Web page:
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About chengkp75

  • Rank
    20,000+ Club

About Me

  • Location
    Maine or at sea
  • Interests
    Former cruise ship Chief Engineer

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  1. Of course I am, and I have posted many, many times about Carnival Corps failure at corporate culture change to embrace environmental compliance. I have worked with two companies that were caught in environmental violations (NCL was one) or that self-reported violations, and were placed on probation as Carnival Corp has been. In both of those cases, it was the international flag fleet that caused the problems, but in both of those cases, the corporation did a 180 degree about face to embrace fully environmental compliance, and the other company had their compliance policy adopted by the DOJ a
  2. Because I know of the training and safety standards on both US flag and foreign flag ships, the environmental track record of US and foreign flag ships, and this is both for cruise and commercial shipping, from personal experience. I know the difference in safety regulations that US flag ships must abide by, and those that foreign flag ships abide by. I know the track record of ferries around the world, where thousands have lost their lives due to criminal negligence. As for my CV, I have worked my entire career, 46 years, as a shipboard marine engineer. I have sailed as Chief E
  3. No, the direct spending that I quoted, from a CLIA report is direct spending by the cruise line for goods and services ($18.1 billion) and wages for US employees and taxes ($1.9 billion). That is what comes from the ticket price. Yes, there is indirect spending, but there is the same thing when the money comes from other sources. Let's say the average cruise fare is $700/person. So, only $1 of that is spent directly in the US, prompting indirect spending by the suppliers and employees. Now, instead of $699 per person leaving the US and our economy getting $1 back, we support the ailing co
  4. Like I've said, so it's about the cruiser not the unemployed "support industry". Sorry, apologies, should not have been snippy, but when everyone claims that this is all for the benefit of the struggling economy, I get a little "brain-twisted".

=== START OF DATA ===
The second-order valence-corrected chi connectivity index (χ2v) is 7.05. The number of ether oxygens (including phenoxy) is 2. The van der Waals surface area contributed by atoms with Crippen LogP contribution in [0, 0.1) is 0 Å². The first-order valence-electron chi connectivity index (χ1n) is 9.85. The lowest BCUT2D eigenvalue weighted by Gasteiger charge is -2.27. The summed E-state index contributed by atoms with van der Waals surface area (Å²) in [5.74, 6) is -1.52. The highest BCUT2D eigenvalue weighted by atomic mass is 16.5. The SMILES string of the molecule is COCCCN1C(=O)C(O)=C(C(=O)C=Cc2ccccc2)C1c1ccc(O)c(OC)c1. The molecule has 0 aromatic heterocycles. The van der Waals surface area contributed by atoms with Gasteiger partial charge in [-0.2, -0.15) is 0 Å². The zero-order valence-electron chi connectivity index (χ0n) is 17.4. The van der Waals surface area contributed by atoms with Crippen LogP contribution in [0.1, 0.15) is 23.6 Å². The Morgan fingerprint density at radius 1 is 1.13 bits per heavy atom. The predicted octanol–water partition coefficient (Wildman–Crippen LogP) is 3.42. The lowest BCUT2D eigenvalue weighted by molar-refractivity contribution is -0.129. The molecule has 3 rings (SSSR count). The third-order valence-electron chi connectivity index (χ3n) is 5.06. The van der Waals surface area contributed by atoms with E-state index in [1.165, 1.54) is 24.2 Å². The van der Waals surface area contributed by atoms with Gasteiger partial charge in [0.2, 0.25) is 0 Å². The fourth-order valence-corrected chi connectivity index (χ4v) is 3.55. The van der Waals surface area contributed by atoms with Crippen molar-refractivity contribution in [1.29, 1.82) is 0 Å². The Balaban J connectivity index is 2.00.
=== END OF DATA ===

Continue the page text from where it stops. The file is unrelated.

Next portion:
5. Just google cruise passenger volume at (whatever port). Those figures are all 2019, and they represent passenger embarkations, not port calls. San Diego ranks below San Francisco, but not by much, about 250,000 if I remember. So, since you feel that the "Passenger Vessel Services Act of 18 flipping 86", as I believe you styled it needs revision, please let us know how and what parts need revision. Or, is it just, it affects my vacation, it needs to change?
  6. No, what you are really saying is "my vacation does not need more debate and obstruction". Those affected in the US by the shutdown of the cruise industry are already receiving stimulus money, and every dollar of that remains in the US. What percentage of the money you pay for a cruise do you feel really is put back into the US economy? Bit of quick research shows that in 2019, cruise industry direct spending in the US was $20.1 billion. At the same time, they carried 28.5 billion passengers from North America. So, less than $1 of your cruise fare is returned to the US economy.
  7. Really? Port of Miami: 4.33 million Port Everglades: 3.89 million Port of Galveston: 1.9 million Port of New Orleans: 1.2 million Port of Seattle: 1.1 million Port of LA/LB: 650,000 Port of NY/NJ: 593,000 Port of San Francisco: 300,000
  8. Actually, they can't, without rescinding various international maritime treaties like SOLAS. So, you've done a meager amount of research into the PVSA, do you know why it was enacted? It was enacted to protect passenger lives aboard steamboats in the US. Do you know that the very same conditions exist today, where the USCG can enforce stricter regulations on US flag vessels than they can on foreign flag vessels, even ones that "homeport" in the US? While I have no real issue with revising the "US built" clause of the PVSA, I have a whole lot of heartache with allowing foreign crew and fore
  9. ASHRAE studies have shown the same thing, which is why there is no outcry for revamping or upgrading any land based central HVAC system, which would include virtually every high rise and commercial/industrial building in the world.
  10. Not even the 4 Congressmen who supported Young in his letter to Canada regarding technical stops. It looks like he has support for Canada changing their rules, but nothing for the US doing so.
  11. Yet, given the President's already (within the first month of office) stated support for the Jones Act, I don't foresee much support to get around the PVSA, and even those 4 other Congressmen, while supporting Congressman Young in writing to Canada, did not bother to co-sponsor his bill to waive the PVSA.
  12. Yes, air exchange is a major factor. This gets the contaminated air out of the space quicker, the more air exchanges there are. What many folks were/are concerned about is the recirculation of the air, but as this study shows, the virus is not detectable at a viable level (sufficient quantity and in "living" condition) after having traveled through the return ducting, air handler and supply ducting of several hundred feet in many cases.
  13. Do you think that there have been no ships bringing goods to the US for the last year? It is not my "interpretation", it is my actual dealings with the USCG as a merchant mariner.
  14. And rewriting that law requires a lot more support than 5 Congressmen.
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